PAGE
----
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Editorial: WNYers step up during blizzard, cold snap

Western New Yorkers have once again been put to the test during bad weather – this time blizzard conditions that wreaked havoc on roadways and imperiled anyone daring to venture out into the elements.

As the blizzard conditions intensified Tuesday afternoon, whiteout conditions on the Thruway near the Depew exit contributed to a nearly mile-long pileup involving between 15 and 25 vehicles, with many more stranded on the closed highway. One motorist died, others were injured.

Despite the terrible conditions, Western New Yorkers sprang into action, as usual. Volunteer firefighters from at least a dozen companies in Lancaster, Cheektowaga, Amherst and Clarence helped free motorists from crumpled vehicles and tended to the injured.

Bowmansville Chief Thomas Trzepacz led the first fire department on the scene. He described how the fire-rescue teams battled “zero visibility conditions” for three hours. They walked half a mile in heavy gear carrying their equipment to reach the worst of the wreck.

Those first responders who selflessly answer calls for help, whether in appalling conditions or not, deserve high praise. Other times it is ordinary people going about their daily routine who step forward to save a life.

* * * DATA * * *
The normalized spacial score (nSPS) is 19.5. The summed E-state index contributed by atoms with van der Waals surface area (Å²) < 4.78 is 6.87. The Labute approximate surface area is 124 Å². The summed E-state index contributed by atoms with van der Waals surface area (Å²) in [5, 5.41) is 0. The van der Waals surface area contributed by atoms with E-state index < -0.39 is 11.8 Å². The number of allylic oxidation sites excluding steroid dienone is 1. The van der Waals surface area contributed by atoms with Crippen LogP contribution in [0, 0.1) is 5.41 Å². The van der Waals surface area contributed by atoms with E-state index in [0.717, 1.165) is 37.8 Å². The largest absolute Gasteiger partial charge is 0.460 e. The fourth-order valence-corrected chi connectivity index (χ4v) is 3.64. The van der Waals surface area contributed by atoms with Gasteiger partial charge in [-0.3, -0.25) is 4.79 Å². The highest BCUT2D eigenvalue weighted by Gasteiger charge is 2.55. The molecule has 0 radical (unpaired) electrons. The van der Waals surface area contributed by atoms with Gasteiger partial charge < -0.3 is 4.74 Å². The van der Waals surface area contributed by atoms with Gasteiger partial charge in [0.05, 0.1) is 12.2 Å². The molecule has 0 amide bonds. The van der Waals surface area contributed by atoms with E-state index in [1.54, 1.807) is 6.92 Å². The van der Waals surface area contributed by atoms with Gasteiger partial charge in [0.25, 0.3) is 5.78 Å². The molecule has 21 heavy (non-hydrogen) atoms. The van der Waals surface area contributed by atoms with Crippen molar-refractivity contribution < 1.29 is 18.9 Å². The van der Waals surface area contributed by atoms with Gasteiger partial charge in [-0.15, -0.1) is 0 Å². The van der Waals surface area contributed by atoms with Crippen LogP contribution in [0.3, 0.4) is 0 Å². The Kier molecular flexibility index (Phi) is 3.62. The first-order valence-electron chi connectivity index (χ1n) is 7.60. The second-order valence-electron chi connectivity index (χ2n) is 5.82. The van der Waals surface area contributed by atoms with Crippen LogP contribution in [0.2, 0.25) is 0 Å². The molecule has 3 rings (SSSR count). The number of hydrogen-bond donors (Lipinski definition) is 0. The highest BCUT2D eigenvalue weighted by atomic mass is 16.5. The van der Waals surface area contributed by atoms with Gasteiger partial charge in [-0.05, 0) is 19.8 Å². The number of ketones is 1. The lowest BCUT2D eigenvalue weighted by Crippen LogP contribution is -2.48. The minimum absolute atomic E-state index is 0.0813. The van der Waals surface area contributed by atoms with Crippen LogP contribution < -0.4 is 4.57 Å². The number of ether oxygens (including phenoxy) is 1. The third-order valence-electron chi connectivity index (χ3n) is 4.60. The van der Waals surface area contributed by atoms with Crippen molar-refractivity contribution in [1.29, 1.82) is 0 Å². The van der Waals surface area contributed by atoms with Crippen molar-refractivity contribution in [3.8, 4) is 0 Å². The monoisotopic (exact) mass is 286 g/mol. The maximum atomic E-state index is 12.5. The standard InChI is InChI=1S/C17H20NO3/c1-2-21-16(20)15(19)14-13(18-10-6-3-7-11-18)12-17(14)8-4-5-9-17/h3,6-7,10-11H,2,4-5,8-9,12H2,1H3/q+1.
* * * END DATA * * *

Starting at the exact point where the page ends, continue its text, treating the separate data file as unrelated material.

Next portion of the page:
Such was the case for Duaine and Michelle Miller of Williamsville, Buffalo News carriers for the last five years. As the couple made their rounds in the dark about 6:45 a.m. Monday, they saw a man face down in the snow. It turned out to be one of their customers, James Forman, 80. He had been there for possibly one to two hours before the Millers arrived and summoned help.

Forman’s relatives were grateful to the couple for doing what Western New Yorkers have learned to do: look out for one another.

Those helping hands will be especially valuable over the next few days, when temperatures are expected to drop even lower. Check on neighbors, particularly the elderly, living alone to make sure they have heat and food. Be vigilant for people outdoors who may need help but are reluctant to ask.

The air may be frigid, but we can show others that our hearts are warm.

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